Making friends with St. Marys’ newest family

By Dan Rankin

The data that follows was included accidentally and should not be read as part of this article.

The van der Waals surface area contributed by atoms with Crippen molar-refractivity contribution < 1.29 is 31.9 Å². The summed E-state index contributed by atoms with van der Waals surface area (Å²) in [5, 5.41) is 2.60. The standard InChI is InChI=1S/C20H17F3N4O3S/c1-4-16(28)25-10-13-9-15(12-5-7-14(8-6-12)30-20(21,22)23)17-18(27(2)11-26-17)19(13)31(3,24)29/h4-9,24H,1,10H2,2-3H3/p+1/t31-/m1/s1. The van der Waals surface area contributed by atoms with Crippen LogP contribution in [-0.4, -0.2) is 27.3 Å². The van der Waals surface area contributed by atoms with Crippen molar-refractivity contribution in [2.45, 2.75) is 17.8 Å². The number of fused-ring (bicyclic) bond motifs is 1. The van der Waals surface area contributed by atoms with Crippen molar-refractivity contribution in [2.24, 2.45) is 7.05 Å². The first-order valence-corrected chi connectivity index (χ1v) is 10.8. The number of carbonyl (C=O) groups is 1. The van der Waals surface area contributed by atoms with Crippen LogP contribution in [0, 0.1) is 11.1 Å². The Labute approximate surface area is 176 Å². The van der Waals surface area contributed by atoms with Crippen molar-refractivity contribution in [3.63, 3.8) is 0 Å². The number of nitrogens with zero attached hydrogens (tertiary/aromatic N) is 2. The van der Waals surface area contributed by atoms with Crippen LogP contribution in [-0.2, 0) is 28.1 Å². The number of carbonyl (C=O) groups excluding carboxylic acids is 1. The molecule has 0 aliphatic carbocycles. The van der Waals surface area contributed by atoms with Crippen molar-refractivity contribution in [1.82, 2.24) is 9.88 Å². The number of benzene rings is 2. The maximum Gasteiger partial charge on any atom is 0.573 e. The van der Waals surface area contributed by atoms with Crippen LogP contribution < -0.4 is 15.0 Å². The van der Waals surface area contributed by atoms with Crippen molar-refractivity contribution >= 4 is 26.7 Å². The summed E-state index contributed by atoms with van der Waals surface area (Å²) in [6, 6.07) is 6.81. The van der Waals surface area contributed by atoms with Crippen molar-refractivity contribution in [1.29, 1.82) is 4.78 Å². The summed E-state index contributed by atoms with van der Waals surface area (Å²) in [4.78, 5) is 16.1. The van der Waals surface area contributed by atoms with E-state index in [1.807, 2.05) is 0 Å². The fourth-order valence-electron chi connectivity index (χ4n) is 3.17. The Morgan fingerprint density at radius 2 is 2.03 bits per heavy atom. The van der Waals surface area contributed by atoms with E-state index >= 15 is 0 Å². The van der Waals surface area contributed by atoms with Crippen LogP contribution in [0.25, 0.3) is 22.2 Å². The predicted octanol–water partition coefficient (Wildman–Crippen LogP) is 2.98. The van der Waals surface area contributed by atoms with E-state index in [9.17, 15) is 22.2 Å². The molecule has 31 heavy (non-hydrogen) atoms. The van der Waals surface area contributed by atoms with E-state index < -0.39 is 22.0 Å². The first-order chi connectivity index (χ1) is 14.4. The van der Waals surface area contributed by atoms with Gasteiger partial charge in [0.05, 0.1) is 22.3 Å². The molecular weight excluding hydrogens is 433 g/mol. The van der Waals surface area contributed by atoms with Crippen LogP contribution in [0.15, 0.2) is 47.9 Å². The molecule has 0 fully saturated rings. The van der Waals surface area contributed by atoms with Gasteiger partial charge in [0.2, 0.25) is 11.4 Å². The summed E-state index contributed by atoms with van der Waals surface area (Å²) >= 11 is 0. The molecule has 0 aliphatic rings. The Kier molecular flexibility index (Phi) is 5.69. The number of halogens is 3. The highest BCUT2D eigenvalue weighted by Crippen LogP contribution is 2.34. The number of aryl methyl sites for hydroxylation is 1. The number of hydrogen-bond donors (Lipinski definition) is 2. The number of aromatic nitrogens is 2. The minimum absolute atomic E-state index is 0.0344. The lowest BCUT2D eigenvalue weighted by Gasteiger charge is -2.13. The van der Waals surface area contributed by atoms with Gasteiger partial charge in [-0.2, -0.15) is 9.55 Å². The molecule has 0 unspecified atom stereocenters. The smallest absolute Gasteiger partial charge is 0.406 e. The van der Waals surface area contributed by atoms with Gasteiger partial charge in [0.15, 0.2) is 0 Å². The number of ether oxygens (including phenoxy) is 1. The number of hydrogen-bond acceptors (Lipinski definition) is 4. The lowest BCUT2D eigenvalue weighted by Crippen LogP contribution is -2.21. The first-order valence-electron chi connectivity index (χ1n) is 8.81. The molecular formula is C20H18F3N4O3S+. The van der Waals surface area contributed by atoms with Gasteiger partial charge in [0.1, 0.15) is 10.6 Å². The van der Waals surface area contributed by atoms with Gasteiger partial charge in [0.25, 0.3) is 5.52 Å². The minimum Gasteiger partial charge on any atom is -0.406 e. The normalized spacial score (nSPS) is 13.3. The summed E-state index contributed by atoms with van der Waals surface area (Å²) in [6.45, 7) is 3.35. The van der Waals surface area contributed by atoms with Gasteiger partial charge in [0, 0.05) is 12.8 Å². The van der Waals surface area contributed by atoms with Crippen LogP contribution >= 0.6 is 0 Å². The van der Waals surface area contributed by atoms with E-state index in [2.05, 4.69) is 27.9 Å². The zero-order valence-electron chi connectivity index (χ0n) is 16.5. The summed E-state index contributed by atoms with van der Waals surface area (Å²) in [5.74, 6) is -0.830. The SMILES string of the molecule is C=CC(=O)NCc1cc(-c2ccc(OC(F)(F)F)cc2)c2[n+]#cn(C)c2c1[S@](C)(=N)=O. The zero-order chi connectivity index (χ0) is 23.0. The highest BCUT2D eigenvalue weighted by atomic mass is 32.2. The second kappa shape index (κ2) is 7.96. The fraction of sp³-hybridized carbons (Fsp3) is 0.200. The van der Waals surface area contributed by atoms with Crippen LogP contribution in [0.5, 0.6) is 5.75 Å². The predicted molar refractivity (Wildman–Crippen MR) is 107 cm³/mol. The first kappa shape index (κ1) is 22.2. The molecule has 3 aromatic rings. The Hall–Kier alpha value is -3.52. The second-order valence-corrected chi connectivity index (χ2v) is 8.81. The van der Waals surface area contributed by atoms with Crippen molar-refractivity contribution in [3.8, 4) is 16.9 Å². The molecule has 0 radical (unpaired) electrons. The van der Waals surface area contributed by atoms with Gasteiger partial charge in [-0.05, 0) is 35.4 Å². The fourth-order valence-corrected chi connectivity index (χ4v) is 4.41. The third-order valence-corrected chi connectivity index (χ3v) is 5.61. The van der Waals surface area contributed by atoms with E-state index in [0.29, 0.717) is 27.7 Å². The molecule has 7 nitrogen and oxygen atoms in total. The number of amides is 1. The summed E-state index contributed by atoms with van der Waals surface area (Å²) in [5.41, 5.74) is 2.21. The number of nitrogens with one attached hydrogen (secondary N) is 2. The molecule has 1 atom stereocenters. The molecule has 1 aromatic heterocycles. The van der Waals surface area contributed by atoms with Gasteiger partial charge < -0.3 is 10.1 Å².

When I set out with members of the St. Marys Refugee Sponsorship Group last Friday morning, I wasn’t entirely sure what the plans for the day would be, other than, by the end of the day, I would hopefully have some photos of a happy Syrian family being reunited. I knew we would be going to Toronto in a sort of three-vehicle convoy in order to bring back all seven members of the family the local group had sponsored, along with their luggage. I also knew two members of the family had left Lebanon ahead of the other five and were already in St. Marys, but I was still surprised when we pulled into the driveway of a St. Marys home shortly after out initial departure. The first two members of the family, the matriarch Warda and her 20-year-old daughter Marah, would be travelling in the same vehicle as me for the two-hour drive to Toronto. I have to admit, for a second there I sort of froze. But it didn’t take long sitting next to these smiling, friendly women for me to feel completely comfortable again. During the drive, Marah and I quickly exhausted the conversations we could have through her basic English and my non-existent Arabic. But rather than just sit there awkwardly, we did what young people around the world do these days – took out our phones. She showed me photos of her hanging out with her friends, and others with her family standing on top of a cliff by the Mediterranean Coast in Beirut. I showed her photos I had of my family from Christmas, and from a recent trip, and my dog. She had a lot of sunset photos of the Mediterranean. I had a lot of sunset photos of Lake Huron. Then she surprised me by playing a music video that she assured me had English as well as Arabic singing. The song, “One Day” by the Iranian and Swedish artist Arash featuring Helena, wasn’t exactly my style (it was the sort of pop music I imagine is very popular on the Middle Eastern equivalent of American Idol), but then, I’m sure that’s exactly the reaction I would have had to a pop song shown to me by any 20-year-old English Canadian person. Looking ahead to the trip to Toronto, I hadn’t considered the possibility that I might make some new friends. But, at the end of the day, we were all in their new home, telling stories, joking and having a delicious meal surrounded by St. Marys residents old and new – and that was exactly what had happened.